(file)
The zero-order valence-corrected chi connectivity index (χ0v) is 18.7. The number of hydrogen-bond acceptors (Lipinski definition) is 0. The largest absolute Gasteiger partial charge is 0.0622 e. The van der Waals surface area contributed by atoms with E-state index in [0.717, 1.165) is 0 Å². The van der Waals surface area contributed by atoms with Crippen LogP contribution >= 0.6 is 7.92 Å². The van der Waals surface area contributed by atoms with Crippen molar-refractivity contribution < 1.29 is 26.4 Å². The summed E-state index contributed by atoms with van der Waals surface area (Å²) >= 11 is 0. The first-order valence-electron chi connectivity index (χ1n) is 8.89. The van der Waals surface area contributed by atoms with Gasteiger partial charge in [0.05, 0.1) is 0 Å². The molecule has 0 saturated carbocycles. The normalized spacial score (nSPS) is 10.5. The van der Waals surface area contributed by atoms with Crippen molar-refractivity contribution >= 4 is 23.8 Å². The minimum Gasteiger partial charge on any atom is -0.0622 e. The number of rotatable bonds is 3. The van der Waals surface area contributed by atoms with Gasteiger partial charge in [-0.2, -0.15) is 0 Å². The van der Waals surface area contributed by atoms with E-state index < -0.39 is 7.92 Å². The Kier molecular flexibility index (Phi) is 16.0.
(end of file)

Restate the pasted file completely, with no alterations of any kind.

The zero-order valence-corrected chi connectivity index (χ0v) is 18.7. The number of hydrogen-bond acceptors (Lipinski definition) is 0. The largest absolute Gasteiger partial charge is 0.0622 e. The van der Waals surface area contributed by atoms with E-state index in [0.717, 1.165) is 0 Å². The van der Waals surface area contributed by atoms with Crippen LogP contribution >= 0.6 is 7.92 Å². The van der Waals surface area contributed by atoms with Crippen molar-refractivity contribution < 1.29 is 26.4 Å². The summed E-state index contributed by atoms with van der Waals surface area (Å²) >= 11 is 0. The first-order valence-electron chi connectivity index (χ1n) is 8.89. The van der Waals surface area contributed by atoms with Gasteiger partial charge in [0.05, 0.1) is 0 Å². The molecule has 0 saturated carbocycles. The normalized spacial score (nSPS) is 10.5. The van der Waals surface area contributed by atoms with Crippen molar-refractivity contribution >= 4 is 23.8 Å². The minimum Gasteiger partial charge on any atom is -0.0622 e. The number of rotatable bonds is 3. The van der Waals surface area contributed by atoms with Gasteiger partial charge in [-0.2, -0.15) is 0 Å². The van der Waals surface area contributed by atoms with E-state index < -0.39 is 7.92 Å². The Kier molecular flexibility index (Phi) is 16.0.